Alice Miller’s Powerchord


The opening graph to Alice Miller’s classic, Prisoners of Childhood: The Search For The True Self, (original title) strikes like a bell. I never tire of reading it:

“We live in a culture that encourages us not to take our own suffering seriously, but rather to make light of it or even to laugh about it. What is more, this attitude is regarded as a virtue, and many people–of whom I used to be one–are proud of their lack of sensitivity toward their own fate and particularly their fate as a child. I have tried to demonstrate in my books why the disastrous belief that this attitude is a desirable one has been held so tenaciously and to point out the tragic conditions it helps to conceal.”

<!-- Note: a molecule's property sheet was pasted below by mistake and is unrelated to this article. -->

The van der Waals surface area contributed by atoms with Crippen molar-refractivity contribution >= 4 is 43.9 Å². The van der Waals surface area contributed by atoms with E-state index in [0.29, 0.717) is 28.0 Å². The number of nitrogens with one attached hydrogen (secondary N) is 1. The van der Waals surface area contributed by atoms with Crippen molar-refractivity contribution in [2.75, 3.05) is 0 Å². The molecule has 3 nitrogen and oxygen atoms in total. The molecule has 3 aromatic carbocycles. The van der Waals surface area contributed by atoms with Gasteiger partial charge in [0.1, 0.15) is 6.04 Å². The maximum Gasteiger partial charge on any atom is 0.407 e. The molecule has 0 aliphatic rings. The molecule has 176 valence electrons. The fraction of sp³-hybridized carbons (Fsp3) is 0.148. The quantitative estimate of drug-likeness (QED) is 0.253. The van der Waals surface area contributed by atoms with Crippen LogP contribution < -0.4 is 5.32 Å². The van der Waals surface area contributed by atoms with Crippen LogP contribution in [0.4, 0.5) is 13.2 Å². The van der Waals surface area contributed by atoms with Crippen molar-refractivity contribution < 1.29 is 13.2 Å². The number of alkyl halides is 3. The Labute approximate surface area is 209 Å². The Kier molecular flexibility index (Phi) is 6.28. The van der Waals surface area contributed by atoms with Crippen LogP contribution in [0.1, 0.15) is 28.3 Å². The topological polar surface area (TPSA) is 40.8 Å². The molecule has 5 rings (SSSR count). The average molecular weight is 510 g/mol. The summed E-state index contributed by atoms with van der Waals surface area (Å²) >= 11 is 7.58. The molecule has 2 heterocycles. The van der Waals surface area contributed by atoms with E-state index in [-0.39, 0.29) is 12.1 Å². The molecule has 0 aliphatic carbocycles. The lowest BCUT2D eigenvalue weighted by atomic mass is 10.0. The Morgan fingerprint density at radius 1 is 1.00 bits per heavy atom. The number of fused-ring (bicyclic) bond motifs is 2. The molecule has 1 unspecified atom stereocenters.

—Alice Miller, The Drama of The Gifted Child: The Search For The True Self

2 thoughts on “Alice Miller’s Powerchord”

  1. I love that we take ourselves so seriously, yet take our former selves so lightly.
    Vonnegut posited that the Tralfamadorians, forth-dimensional beings, see us as
    A wormlike being, baby at one end, granny at the other, all moments

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